2:29 | Tour & News
Henrik Stenson: 'I don't get tired of looking at the claret jug'
2016 British Open champion Henrik Stenson looks back on his epic Sunday round, his duel with Phil, and how his professional life has changed after his breakthrough major win.
By Josh Berhow
Friday, July 21, 2017

SOUTHPORT, England — Even when Jordan Spieth was in trouble, he wasn't.

Rain poured down as he took an awkward stance off the 10th green Friday at Royal Birkdale. Caddie Michael Greller held an umbrella over Spieth as he took one quick but purposeful practice swing after another.

Greller backed away. Spieth took his club back, made contact, and drained it. That's when he really got going.

Spieth's magical chip on 10 kept him in a four-way tie for the lead at this 146th British Open, but it didn't take long for the 23-year-old Texan to take the reins at golf's oldest championship.

Spieth battled the wind and rain as the British Open finally introduced traditional British Open weather, and he carded a one-under 69 to grab a two-shot lead heading into the weekend. He's six under for the tournament, two shots ahead of Matt Kuchar and three ahead of Ian Poulter and Brooks Koepka.

While Thursday produced a few spurts of strong winds, Friday was a real challenge. The wind howled early and the rain dumped late. After 39 players broke par in the first round, only eight reached red numbers on Friday.

"I didn't think the conditions got as bad as — when I was sitting on the couch this morning — what we expected," Spieth said. "They were very tough. I thought it was going to be like that for a lot of the round. And I thought even par was [equivalent to] an eight-under round when I was sitting on the couch this morning."

Spieth Friday British 2017

Jordan Spieth made a key eagle on the back nine and leads the British Open after 36 holes.
Richard Heathcote/R&A/R&A via Getty Images

The rain started to fall a few holes into Spieth's round, and after opening with a birdie he made two bogeys and turned at one over. His chip-in on 10 pushed him into a tie for the lead. That's when play was briefly suspended for 15 minutes and the rain poured down and the grounds crew squeegeed the greens. When play resumed, Spieth took advantage of a brief period when the wind dropped. He rolled in a long birdie putt on 11, then knocked it close for a kick-in birdie on the par-3 12th. That got him to six under.

"My patience wore a bit thin around the turn. I was able to regroup," Spieth said. "That chip-in was massive for par. We had less wind for maybe, I would say a total of two hours today we had less wind than the guys had this morning, which makes a significant difference. And fortunately we were able to take advantage of those holes and that was key."

A tee shot into a bunker on the par-3 14th led to a bogey, but it didn't keep him down for long. A "lucky" and "gross" — his words — 3-wood into the par-5 15th led to a dead-center eagle putt. Only six eagles were made on 15 Friday. Spieth bogeyed 16 and parred his last two.

"Not on the good end of the draw, but we seem to have grinded it out," Spieth said. "I don't know if we'd be in any better score if I was on the other side of the draw. You just don't know where your breaks fall and where they don't."

On the other end of the draw, in the morning, was Kuchar. He finished before the rain came in and shot 71 to take the early clubhouse lead at four under. He and Brooks Koepka and Spieth were tied for the lead after the first round.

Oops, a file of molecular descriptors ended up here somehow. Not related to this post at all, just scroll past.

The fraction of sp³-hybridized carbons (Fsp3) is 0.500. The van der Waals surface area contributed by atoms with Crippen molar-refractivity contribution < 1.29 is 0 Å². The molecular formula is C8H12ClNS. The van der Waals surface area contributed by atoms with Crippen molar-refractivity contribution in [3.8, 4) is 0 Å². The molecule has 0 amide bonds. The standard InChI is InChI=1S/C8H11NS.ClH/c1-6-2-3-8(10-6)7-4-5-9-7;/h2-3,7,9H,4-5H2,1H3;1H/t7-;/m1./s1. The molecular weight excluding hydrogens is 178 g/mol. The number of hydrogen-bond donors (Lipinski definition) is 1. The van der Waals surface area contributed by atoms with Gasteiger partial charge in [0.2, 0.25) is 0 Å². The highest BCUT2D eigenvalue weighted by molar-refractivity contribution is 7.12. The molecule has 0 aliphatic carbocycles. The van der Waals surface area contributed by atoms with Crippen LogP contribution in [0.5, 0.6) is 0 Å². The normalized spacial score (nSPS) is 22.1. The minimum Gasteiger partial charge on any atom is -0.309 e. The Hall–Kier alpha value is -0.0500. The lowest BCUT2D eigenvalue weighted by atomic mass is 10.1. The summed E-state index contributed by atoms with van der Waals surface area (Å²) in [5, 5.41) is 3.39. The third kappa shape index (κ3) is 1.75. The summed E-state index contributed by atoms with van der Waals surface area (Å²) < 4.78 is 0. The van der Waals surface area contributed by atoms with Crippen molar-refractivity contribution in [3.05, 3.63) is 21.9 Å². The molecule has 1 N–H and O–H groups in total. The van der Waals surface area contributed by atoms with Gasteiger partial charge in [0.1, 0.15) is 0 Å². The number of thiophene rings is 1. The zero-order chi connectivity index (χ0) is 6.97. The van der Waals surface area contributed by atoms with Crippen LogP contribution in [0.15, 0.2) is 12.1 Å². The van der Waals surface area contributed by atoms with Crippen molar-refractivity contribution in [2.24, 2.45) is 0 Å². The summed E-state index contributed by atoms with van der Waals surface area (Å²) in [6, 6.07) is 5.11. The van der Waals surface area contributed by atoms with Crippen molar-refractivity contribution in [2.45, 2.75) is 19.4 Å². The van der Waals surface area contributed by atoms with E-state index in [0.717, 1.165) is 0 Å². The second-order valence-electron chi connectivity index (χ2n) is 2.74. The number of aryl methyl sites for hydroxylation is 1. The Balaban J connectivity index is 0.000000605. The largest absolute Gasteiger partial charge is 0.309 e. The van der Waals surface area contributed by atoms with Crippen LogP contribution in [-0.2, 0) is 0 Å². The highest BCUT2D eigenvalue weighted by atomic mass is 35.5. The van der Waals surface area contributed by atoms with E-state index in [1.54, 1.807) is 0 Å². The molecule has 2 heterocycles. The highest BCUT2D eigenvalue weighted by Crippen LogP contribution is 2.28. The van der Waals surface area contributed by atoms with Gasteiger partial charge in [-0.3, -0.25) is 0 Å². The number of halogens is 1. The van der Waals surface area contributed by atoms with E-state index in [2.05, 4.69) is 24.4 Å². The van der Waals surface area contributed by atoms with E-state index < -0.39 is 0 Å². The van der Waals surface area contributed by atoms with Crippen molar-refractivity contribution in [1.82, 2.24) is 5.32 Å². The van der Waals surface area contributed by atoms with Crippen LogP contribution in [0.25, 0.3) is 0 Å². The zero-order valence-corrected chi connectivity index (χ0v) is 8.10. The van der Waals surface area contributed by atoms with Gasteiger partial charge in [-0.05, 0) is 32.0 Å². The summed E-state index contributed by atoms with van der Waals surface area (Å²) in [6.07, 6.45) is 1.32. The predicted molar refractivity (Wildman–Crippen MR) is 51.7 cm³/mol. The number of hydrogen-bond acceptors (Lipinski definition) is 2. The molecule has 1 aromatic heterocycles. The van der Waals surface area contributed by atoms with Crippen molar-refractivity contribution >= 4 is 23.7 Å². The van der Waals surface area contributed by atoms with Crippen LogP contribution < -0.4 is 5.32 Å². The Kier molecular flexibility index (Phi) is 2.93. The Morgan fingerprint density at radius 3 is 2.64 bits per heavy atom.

Kuchar called the conditions trying. Dustin Johnson described them as difficult. Ian Poulter said tricky.

Poulter also called his round "boring," but it was just dull enough to keep him in the mix. He shot an even-par 70 and is three under, three off the lead. He's in the penultimate pairing Saturday alongside U.S. Open winner Brooks Koepka (72), who is also three under.

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Sitting just five back is Rory McIlroy, who finessed his way to three birdies in six holes before battling through stronger winds the rest of the way. His two-under 68 was tied for the second-lowest round of the day (Zach Johnson shot 66). McIlroy's bogey on 13 was his first in 25 holes after he made bogey on five of his first six Thursday.

His biggest highlights came on 10 and 11, when he drained a pair of fist-pumping putts from beyond 10 feet to save par.

"I made some key up-and-downs on the start of the back nine," McIlroy said. "To be in it after two days and be under par for this championship after the way I started, I'm ecstatic with that."

Rickie Fowler and Masters champ Sergio Garcia are both at two over, and Dustin Johnson and Jon Rahm are three over. Johnson hit a 290-yard 2-iron into a pot bunker on 18, was only able to advance it 15 yards and closed with a bogey.

Phil Mickelson, who so valiantly dueled with Henrik Stenson during last year's Open, is going home early. He tripled the 3rd hole and closed bogey-boge to finish 10 over and miss his first cut of the season.

"I missed (the cut) with flair," Mickelson said.

Friday's topsy-turvy forecast will give way to a calm Saturday. Overcast skies are predicted and winds aren't expected to blow more than 12 mph.

Spieth will play in Saturday's final pairing alongside Kuchar, a teammate and fellow "pod" member during the past two Ryder Cups.

Spieth has converted five of his nine 36-hole leads on the PGA Tour into victories, including five of his last six. He was asked about his nerves sleeping on the 36-hole lead.

"Honestly," he said, "right now I'm happy to be inside."

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